We cannot. We must first prove that the reals themselves satisfy the clauses in the definition of a field. This takes lots of work, in which the reals get constructed as convergent infinite sequences of rationals (or, alternatively, as Dedekind cuts within the rationals), and in which those constructed objects are themselves proved to satisfy the abstract, algebraic, field-definition clauses upon getting endowed with plausible definitions of addition, of multiplication, of additive and multiplicative identity, and of additive and multiplicative inverse. Until this work is performed, we cannot be free of the nagging fear that somehow, at some hard-to-expose level, the concept of real numbers, with their completeness property that renders calculus possible (in one statement, "Every nonempty set of reals bounded above has a least upper bound"), harbours a contradiction. (In classical antiquity, Zeno already worked hard along something like these lines. The modern consensus, to be sure, is that Zeno's arguments fall to rebuttals. But in coming centuries, might some fresh Zeno not emerge, defying all efforts at rebuttal - thereupon destroying the intellectual edifice of our current mathematical physics, which has calculus in its lower floors?) - That is the work to which a group of us first-years were exposed at Dalhousie University, in Nova Scotia, in the winter semester of 1971, under Prof. Max Edelstein (1917-2003). I further believe the (formidable) work has traditionally been made available to visitors of mathematics libraries from a textbook of that particular Landau who is from Germany, as distinct from Russia (not the much-mourned Soviet Lev Davidovich Landau (1908-1968), but the also eminent, and historically somewhat earlier, German, Edmund Georg Hermann Landau (1877-1938)).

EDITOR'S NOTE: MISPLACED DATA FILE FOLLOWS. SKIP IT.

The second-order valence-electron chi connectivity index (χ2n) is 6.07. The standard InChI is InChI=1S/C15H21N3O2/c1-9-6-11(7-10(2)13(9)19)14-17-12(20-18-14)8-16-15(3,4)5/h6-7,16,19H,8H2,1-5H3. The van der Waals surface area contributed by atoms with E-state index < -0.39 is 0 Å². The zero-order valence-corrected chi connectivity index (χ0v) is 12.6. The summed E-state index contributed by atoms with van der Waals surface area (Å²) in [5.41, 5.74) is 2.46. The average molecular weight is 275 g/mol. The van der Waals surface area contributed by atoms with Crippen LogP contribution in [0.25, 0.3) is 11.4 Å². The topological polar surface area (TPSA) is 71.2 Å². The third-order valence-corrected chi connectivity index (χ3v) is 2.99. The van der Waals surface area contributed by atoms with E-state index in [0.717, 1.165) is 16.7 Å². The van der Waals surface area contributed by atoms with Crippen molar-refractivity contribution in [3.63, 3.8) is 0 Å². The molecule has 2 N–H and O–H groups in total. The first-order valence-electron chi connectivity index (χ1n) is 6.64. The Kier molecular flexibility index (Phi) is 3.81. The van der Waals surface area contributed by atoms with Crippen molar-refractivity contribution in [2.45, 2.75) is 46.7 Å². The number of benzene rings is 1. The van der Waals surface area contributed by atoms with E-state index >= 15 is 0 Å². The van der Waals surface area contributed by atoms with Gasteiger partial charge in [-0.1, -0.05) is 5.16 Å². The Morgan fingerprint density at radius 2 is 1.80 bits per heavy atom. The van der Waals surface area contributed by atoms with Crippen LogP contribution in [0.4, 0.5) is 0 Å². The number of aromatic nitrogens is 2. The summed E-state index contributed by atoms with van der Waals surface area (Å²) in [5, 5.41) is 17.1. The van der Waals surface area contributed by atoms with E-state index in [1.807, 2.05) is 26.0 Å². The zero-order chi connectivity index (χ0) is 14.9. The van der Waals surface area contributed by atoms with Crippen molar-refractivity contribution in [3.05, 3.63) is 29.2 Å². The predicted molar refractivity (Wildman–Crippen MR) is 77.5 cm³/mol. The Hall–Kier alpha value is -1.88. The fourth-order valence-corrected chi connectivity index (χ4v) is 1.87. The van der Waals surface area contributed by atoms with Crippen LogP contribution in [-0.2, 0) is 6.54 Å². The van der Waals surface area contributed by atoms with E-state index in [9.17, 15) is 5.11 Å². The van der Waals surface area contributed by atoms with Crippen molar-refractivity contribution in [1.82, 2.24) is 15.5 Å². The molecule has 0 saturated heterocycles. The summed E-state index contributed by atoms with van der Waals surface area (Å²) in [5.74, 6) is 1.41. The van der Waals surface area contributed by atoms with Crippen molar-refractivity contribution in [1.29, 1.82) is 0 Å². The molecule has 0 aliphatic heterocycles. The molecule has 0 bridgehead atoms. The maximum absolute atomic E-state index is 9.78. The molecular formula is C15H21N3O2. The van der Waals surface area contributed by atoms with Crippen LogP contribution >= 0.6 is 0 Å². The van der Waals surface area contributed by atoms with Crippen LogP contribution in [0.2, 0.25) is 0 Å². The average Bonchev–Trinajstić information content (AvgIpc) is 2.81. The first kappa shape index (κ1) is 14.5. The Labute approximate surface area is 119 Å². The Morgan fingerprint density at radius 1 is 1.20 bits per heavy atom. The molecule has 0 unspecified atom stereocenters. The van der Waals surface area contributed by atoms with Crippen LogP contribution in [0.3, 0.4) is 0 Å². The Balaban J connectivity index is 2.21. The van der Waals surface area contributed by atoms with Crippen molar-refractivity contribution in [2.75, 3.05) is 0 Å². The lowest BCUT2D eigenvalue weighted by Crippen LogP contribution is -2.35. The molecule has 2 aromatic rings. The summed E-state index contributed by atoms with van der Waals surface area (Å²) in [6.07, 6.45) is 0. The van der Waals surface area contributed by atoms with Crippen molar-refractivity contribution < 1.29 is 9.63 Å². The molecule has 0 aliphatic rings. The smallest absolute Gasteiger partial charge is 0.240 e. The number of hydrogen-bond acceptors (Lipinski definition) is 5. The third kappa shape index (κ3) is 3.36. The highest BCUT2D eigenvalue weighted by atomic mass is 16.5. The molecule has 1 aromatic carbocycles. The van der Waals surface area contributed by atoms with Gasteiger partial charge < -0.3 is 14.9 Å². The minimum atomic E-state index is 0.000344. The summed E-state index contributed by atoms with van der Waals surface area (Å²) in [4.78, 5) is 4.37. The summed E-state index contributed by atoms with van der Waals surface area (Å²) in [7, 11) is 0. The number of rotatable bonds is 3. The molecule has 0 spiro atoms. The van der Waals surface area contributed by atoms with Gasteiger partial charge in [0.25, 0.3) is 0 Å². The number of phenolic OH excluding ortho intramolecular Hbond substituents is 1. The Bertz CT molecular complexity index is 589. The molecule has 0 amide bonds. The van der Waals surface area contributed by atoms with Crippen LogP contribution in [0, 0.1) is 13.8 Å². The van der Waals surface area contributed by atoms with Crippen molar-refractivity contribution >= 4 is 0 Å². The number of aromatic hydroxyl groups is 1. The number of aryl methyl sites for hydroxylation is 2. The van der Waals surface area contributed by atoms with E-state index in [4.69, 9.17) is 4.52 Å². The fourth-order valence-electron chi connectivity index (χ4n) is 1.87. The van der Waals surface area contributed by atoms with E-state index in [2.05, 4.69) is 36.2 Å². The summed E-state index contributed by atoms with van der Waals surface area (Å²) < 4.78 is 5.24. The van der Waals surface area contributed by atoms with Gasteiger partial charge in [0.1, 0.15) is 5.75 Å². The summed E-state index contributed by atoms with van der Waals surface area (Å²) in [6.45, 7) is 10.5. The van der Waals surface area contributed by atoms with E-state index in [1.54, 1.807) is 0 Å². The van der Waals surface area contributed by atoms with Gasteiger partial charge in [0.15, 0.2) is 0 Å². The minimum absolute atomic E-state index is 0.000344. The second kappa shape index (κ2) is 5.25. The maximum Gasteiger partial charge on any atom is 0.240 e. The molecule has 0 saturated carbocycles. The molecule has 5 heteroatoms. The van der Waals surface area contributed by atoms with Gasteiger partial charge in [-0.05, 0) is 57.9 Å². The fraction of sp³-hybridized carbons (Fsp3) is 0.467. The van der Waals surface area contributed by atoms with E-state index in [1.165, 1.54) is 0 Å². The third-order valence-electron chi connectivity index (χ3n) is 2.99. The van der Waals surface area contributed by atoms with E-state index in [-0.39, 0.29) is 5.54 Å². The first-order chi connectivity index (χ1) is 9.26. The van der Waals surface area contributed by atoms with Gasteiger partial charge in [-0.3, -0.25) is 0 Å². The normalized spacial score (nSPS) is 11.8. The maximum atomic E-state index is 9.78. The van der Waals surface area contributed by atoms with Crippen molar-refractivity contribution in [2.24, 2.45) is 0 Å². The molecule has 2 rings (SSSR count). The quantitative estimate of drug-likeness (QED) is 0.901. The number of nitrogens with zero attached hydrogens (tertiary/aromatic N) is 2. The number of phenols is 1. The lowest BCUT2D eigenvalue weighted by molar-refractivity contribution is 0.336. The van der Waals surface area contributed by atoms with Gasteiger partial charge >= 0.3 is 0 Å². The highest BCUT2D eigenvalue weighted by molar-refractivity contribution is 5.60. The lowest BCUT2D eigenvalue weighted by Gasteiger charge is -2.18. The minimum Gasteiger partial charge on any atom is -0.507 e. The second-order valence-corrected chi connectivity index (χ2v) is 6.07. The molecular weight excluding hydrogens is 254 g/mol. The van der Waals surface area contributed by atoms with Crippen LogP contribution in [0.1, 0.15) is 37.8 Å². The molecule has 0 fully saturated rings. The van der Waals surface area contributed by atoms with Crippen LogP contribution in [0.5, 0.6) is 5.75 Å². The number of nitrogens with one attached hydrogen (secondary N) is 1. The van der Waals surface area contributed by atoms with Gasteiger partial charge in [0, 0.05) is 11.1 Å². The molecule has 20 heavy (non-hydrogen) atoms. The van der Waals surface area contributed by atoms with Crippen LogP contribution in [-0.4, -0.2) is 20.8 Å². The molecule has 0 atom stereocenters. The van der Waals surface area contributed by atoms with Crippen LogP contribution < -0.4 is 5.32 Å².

Even the professional mathematicians do have from time to time to live in the pious hope of some so-desperately-needed construction simply emerging. People were doing calculus, and with it mathematical physics - and perhaps even, for all I as an amateur know, attaining some degree of rigour - before the reals finally got constructed out of the rationals.

- Well, actually, I can supply a still more terrifying example of professional "pious hope". Even the most squalid, beer-swilling, Homer-Simponesque engineers - on the University of Toronto, those exuberant party-goers who inhabit the raucous eastern side of St George Street, in their various noisy little barracks, as the physicists look down on them from the west side of St George, from soberly silent, suitably lofty, perches in their Burton Tower - will pretty soon in their work have to invoke "Fubini's Theorem". Fubini's is the theorem that permits the interchange, at least under any conditions likely to be satisfied in the problems arising within mainstream physical science, of the limits of integration in those nested univariate integrals which become the practical tool for simplifying the Riemann integral of a multivariate function mapping n-tuples of reals into the reals. Everyone, from Homer Simpson in first- or second-year engineering upward, has to interchange limits of nested univariate integrals in practical work. So when did Fubini construct his so-mission-critical proof? Hold onto your seats, everyone. It was not in the floruit of Newton and Leibniz. It was not in the (Victorian) floruit of Dedekind and Weierstrass. If https://en.wikipedia.org/wiki/Fubini%27s_theorem has the history right, the proof came so late that the parents of millions of people still living were born after Fubini constructed it, when Queen Vicky was already some years dead - so late as 1907.

****

It is now time to set homework.